The UK is in desperate need of engineers. The higher education system is currently producing 46,000 engineering graduates per year – however, unless an additional 87,000 graduate level engineers graduate between now and 2020, we can expect that there will be a serious shortage in the near future. A new report by the Institute for Public Policy Research (IPPR), published last week, suggests that one way of closing this skills gap is by encouraging more women to opt for careers in engineering.
Men dominate the British engineering industry, with women accounting for only 7 per cent of the professional workforce and less than 4 per cent of engineering technicians. In fact, the UK has the lowest percentage of female engineering professionals in Europe.
The problem appears to manifest in childhood, long before a specific career path is chosen. Girls, more than boys, opt out of careers in engineering at the critical age of 16 by choosing A-Level and vocational subjects which do not meet the necessary entry requirements to move into an engineering career in the future. The report, supported by BP, suggests that the crucial subject choices made at 16 are shaped by cultural norms, and society’s long-held, clichéd attitudes and expectations of “male” and “female” career paths.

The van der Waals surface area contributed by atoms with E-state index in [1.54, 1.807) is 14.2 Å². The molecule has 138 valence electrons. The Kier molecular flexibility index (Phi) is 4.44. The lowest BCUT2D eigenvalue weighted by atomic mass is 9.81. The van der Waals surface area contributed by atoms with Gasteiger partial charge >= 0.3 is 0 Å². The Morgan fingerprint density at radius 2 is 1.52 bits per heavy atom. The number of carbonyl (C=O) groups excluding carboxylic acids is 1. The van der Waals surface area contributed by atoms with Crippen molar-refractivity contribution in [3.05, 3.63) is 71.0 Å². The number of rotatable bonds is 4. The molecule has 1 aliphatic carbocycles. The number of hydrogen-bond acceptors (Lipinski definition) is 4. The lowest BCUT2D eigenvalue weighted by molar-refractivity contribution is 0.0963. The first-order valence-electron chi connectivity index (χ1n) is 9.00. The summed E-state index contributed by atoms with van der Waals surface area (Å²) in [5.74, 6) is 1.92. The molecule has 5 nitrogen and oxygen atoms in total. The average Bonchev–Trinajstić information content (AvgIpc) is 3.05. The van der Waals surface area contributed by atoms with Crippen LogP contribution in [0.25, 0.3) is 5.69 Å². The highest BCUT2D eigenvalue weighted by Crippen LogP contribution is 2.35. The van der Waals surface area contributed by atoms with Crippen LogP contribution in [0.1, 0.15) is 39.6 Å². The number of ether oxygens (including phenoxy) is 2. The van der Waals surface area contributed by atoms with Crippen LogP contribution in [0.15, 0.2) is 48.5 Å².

Geologist Angela Strank, chief scientist at BP, is one of very few women who joined the gas and oil industry in the early eighties, and she believes that there are often unhelpful perceptions about science, technology, engineering and mathematics (STEM) careers in society, and particularly engineering professions. “It’s seen as a male-dominated career and mainly one for fairly clever boys,” she tells me when I speak to her over the phone.